Stirling v. BrownAnnotate this Case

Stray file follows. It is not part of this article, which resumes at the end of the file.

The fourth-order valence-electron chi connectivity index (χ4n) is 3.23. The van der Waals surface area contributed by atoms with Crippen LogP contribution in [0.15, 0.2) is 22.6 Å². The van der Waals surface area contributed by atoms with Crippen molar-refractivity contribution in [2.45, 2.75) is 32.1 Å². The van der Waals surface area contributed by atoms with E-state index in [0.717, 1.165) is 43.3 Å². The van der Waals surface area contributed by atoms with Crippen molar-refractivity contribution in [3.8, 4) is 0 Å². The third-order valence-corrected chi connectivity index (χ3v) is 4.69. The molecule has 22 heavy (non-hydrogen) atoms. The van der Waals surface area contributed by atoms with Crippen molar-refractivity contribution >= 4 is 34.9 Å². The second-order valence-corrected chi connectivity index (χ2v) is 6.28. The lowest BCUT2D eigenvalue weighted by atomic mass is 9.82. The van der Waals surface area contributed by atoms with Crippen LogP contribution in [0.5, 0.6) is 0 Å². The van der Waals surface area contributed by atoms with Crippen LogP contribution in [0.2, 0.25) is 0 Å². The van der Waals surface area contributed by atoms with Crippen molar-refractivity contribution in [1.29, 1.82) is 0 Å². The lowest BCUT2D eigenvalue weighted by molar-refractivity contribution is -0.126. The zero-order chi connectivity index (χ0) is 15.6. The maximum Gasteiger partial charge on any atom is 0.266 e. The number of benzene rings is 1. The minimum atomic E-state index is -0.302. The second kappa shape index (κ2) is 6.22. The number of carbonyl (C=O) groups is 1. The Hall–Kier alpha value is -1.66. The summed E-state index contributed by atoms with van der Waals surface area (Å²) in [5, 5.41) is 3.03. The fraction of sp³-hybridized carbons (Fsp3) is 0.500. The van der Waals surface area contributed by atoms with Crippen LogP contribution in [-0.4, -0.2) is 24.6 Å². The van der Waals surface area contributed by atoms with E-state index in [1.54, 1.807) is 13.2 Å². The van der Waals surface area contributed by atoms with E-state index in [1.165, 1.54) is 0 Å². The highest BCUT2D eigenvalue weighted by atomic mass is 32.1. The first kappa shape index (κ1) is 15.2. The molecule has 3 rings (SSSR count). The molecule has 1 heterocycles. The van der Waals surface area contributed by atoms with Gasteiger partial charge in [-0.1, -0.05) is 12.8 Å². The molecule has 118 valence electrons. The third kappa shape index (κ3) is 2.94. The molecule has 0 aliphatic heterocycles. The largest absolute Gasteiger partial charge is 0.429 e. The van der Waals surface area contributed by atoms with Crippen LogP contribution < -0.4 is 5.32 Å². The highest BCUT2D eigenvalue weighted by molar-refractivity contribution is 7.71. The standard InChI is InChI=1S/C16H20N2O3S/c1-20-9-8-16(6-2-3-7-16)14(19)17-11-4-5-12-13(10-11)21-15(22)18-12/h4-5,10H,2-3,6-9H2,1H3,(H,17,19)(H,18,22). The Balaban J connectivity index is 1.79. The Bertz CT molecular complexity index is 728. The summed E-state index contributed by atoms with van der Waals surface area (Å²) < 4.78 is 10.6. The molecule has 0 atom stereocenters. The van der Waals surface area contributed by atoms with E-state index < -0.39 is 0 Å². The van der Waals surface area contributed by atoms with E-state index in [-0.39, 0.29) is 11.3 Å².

At issue in this case is the scope of the Governor’s responsibilities upon receiving an allegation brought under the California Military Whistleblower Protection Act, Military and Veterans Code section 56 (Section 56), referred by the inspector general. Major Dwight Stirling, a part-time judge advocate in the California National Guard, brought a petition for writ of mandate in the trial court to compel Governor Edmund Brown, Jr. (the Governor) to act on Stirling’s whistleblower allegation in accordance with Section 56, subdivisions (d) and (f)(1). Stirling argued that Section 56(e) required the Governor to undertake the same preliminary determination, investigation, and reporting that was required of the inspector general under Section 56, subdivisions (d) and (f)(1). The Attorney General, representing the Governor, argued Section 56(e) did not require the Governor to take any particular action on a whistleblower allegation and permitted the Governor to defer to the Chief of the National Guard Bureau, who was a federal military officer responsible for heading the federal agency that controlled the United States Army National Guard. The trial court sustained without leave to amend the Attorney General’s demurrer to Stirling’s amended petition for writ of mandate. Because the Court of Appeal was reviewing a judgment following an order sustaining a demurrer without leave to amend, its analysis was necessarily limited to the pleadings and matters of which it could take judicial notice. The Court concluded Section 56 was unambiguous, and its plain language did not require the Governor to undertake the procedures required of the inspector general in response to a whistleblower allegation. The Court of Appeal also concluded, based on the appellate record, that Section 56 did not violate California’s equal protection clause because in all cases a whistleblower allegation is referred to an impartial decision maker who has discretion whether to undertake a full investigation.